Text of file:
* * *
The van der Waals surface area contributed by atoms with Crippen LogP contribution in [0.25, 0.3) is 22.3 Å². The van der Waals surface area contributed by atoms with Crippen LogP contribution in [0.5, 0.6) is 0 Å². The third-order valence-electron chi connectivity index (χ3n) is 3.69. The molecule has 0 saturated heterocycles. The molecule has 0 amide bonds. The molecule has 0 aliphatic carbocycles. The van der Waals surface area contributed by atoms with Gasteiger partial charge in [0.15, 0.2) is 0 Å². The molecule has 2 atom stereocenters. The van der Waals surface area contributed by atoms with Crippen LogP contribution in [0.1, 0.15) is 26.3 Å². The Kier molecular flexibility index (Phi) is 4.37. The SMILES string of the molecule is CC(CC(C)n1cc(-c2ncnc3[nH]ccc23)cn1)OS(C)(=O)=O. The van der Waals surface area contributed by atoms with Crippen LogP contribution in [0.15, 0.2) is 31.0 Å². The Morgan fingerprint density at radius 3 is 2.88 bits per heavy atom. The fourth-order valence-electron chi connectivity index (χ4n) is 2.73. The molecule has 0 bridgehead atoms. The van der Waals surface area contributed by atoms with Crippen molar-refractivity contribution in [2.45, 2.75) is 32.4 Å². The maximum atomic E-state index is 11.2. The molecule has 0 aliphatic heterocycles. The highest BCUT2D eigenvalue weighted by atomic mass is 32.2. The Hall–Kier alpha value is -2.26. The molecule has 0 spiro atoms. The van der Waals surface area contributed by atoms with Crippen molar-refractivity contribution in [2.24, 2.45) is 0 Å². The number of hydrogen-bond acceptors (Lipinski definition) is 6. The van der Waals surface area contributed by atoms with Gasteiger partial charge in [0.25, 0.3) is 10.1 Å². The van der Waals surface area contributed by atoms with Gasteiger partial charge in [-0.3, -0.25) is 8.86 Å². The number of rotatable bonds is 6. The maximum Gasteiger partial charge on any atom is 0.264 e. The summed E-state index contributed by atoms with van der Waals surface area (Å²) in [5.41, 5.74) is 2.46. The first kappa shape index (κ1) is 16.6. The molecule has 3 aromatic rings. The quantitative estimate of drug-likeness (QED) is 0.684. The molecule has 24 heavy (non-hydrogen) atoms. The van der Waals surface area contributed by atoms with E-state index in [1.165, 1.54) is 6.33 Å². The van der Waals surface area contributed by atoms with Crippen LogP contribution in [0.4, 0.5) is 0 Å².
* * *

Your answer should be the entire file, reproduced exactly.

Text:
The van der Waals surface area contributed by atoms with Crippen LogP contribution in [0.25, 0.3) is 22.3 Å². The van der Waals surface area contributed by atoms with Crippen LogP contribution in [0.5, 0.6) is 0 Å². The third-order valence-electron chi connectivity index (χ3n) is 3.69. The molecule has 0 saturated heterocycles. The molecule has 0 amide bonds. The molecule has 0 aliphatic carbocycles. The van der Waals surface area contributed by atoms with Gasteiger partial charge in [0.15, 0.2) is 0 Å². The molecule has 2 atom stereocenters. The van der Waals surface area contributed by atoms with Crippen LogP contribution in [0.1, 0.15) is 26.3 Å². The Kier molecular flexibility index (Phi) is 4.37. The SMILES string of the molecule is CC(CC(C)n1cc(-c2ncnc3[nH]ccc23)cn1)OS(C)(=O)=O. The van der Waals surface area contributed by atoms with Crippen LogP contribution in [0.15, 0.2) is 31.0 Å². The Morgan fingerprint density at radius 3 is 2.88 bits per heavy atom. The fourth-order valence-electron chi connectivity index (χ4n) is 2.73. The molecule has 0 bridgehead atoms. The van der Waals surface area contributed by atoms with Crippen molar-refractivity contribution in [2.45, 2.75) is 32.4 Å². The maximum atomic E-state index is 11.2. The molecule has 0 aliphatic heterocycles. The highest BCUT2D eigenvalue weighted by atomic mass is 32.2. The Hall–Kier alpha value is -2.26. The molecule has 0 spiro atoms. The van der Waals surface area contributed by atoms with Crippen molar-refractivity contribution in [2.24, 2.45) is 0 Å². The number of hydrogen-bond acceptors (Lipinski definition) is 6. The van der Waals surface area contributed by atoms with Gasteiger partial charge in [0.25, 0.3) is 10.1 Å². The van der Waals surface area contributed by atoms with Gasteiger partial charge in [-0.3, -0.25) is 8.86 Å². The number of rotatable bonds is 6. The maximum Gasteiger partial charge on any atom is 0.264 e. The summed E-state index contributed by atoms with van der Waals surface area (Å²) in [5.41, 5.74) is 2.46. The first kappa shape index (κ1) is 16.6. The molecule has 3 aromatic rings. The quantitative estimate of drug-likeness (QED) is 0.684. The molecule has 24 heavy (non-hydrogen) atoms. The van der Waals surface area contributed by atoms with E-state index in [1.165, 1.54) is 6.33 Å². The van der Waals surface area contributed by atoms with Crippen LogP contribution in [0.4, 0.5) is 0 Å².